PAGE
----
An important American painter, nearly forgotten for decades, is being rediscovered.
Fame is fickle, and an artist can slip out of art history for reasons that have little or nothing to do with art. Case in point: Walter Quirt. By the early 1940s, Quirt had a built a national-level reputation, both for his painting and for his spirited defense of modern art as a writer and lecturer. In 1943, Robert M. Coates, art critic for The New Yorker (and coiner of the term “Abstract Expressionism”) called him “the most impassioned artist alive today.” In 1944, Quirt was included, alongside Jackson Pollock, Arshile Gorky, and William Baziotes, in Sidney Janis’ Abstract and Surrealist Painting in America, a landmark book that mapped the landscape of the avant-garde at a pivotal moment.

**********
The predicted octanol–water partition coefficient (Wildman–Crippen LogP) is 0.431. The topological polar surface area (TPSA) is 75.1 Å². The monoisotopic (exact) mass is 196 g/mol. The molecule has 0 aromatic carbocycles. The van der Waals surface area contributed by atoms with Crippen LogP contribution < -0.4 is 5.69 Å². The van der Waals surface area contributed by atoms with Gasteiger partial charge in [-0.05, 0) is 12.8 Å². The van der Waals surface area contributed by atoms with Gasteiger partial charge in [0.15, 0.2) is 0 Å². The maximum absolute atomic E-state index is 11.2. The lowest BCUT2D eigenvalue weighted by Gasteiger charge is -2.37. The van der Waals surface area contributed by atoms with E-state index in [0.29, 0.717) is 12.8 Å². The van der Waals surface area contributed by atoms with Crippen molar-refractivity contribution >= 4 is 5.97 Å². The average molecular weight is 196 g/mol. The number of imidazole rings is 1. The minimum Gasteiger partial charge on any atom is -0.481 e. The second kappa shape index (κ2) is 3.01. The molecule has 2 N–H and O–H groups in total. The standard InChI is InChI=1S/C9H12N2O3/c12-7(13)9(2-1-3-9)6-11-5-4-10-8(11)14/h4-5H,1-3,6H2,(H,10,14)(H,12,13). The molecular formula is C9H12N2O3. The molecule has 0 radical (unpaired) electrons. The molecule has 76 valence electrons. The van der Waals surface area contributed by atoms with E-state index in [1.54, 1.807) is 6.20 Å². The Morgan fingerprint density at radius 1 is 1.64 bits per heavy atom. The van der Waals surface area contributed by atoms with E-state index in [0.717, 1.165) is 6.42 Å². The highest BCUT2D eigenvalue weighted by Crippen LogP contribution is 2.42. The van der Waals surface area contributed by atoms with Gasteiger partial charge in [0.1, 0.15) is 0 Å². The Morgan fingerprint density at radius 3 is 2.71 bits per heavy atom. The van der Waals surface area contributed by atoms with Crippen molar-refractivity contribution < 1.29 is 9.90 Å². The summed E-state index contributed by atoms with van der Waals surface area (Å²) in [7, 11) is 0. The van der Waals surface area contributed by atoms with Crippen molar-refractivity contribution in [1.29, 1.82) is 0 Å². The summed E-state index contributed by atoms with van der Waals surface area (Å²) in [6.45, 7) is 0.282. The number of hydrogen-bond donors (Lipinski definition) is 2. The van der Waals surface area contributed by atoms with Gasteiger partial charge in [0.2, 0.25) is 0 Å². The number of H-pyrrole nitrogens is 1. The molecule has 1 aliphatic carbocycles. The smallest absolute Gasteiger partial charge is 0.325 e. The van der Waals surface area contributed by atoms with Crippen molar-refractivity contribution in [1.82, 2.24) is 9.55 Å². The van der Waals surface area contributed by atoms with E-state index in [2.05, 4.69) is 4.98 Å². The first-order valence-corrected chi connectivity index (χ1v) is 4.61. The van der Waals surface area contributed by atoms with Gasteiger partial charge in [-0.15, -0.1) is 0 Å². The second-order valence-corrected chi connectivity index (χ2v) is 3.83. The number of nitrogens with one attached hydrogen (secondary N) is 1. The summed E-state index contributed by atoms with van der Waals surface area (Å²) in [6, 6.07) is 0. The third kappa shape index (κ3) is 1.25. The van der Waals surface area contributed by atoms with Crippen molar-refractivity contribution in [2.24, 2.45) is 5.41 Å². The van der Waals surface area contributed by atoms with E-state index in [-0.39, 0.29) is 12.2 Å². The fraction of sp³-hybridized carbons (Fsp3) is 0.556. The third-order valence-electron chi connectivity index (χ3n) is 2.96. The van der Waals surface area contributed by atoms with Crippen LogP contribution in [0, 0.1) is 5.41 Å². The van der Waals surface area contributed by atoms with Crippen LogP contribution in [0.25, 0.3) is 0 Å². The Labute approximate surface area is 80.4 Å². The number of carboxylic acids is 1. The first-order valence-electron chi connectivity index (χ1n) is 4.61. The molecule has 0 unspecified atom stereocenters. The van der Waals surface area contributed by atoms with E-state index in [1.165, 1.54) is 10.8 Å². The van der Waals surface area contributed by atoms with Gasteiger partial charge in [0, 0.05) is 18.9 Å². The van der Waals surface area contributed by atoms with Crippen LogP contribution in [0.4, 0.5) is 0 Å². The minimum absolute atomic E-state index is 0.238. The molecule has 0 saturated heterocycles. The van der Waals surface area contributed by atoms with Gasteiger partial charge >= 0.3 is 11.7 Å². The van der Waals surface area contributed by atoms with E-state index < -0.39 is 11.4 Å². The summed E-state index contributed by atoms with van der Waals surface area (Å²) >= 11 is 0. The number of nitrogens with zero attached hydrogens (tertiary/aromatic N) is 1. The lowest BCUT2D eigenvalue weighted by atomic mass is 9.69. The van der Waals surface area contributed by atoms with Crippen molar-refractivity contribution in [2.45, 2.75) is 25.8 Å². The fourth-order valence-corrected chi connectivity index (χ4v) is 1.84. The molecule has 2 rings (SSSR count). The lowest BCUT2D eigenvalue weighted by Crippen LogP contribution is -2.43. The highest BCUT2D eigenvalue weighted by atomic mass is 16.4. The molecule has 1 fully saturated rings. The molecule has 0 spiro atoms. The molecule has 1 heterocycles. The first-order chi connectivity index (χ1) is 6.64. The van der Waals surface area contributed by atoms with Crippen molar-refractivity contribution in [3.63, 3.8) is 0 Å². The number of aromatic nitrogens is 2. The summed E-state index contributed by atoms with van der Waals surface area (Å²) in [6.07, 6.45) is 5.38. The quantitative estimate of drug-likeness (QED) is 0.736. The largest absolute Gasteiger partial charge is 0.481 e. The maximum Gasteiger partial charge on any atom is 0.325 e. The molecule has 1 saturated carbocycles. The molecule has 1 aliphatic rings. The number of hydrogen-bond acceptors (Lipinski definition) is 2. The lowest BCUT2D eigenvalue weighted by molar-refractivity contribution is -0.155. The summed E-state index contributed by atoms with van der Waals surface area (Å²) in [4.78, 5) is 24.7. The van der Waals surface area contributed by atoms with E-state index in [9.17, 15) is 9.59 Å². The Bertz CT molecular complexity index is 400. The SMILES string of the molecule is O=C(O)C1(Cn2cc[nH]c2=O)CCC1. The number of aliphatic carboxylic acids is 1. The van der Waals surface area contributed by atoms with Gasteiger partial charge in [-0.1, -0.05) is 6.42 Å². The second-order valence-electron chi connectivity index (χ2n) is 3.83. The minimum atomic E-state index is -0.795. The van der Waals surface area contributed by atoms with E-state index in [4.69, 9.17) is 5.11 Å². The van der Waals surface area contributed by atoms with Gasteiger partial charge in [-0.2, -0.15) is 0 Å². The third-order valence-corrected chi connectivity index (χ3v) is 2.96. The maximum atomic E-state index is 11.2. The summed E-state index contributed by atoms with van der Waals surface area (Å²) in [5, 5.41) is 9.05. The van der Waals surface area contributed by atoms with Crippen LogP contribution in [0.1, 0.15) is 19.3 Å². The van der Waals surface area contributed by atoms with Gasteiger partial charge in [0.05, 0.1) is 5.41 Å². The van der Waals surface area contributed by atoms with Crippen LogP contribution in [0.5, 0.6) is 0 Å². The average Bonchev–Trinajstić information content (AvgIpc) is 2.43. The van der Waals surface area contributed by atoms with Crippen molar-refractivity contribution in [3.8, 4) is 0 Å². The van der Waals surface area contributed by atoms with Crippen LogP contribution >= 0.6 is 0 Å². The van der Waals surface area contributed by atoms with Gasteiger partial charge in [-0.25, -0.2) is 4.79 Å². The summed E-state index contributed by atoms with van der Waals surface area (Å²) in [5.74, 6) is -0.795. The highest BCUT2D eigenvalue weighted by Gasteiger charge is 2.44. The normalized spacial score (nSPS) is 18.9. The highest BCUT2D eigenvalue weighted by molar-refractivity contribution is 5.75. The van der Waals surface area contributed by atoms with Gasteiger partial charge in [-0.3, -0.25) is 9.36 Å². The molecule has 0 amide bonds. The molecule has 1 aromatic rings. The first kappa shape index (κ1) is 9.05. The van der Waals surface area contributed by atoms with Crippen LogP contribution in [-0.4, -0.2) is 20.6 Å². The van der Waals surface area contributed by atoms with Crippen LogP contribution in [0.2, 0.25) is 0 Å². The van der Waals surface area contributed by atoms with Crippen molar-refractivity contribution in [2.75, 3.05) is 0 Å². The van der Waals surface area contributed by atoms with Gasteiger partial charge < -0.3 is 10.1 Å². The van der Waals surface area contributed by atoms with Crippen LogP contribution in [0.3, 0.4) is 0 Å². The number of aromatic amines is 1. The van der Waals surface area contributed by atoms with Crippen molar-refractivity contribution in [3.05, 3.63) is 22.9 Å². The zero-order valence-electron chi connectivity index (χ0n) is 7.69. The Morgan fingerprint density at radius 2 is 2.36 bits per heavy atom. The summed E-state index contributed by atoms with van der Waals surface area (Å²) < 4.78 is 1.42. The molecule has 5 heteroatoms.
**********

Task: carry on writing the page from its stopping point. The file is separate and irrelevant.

However, that same year, worried about making a living, Quirt decided to leave New York for Milwaukee to take a teaching job and then remained in the Midwest until his death in 1968. Relocation to a place that was peripheral to the art world certainly did Quirt’s future fame no favors, but far worse was a near-total lack of posthumous exposure. Except for a retrospective in 1980 at the University of Minnesota (where he had taught for two decades) and a smaller show there four years earlier, there were no shows at all until 2015 because Quirt’s widow, Eleanor, chose to keep his work private, within the family. The effect of 35 years of absence was that Quirt came close to disappearing from the art world’s collective memory.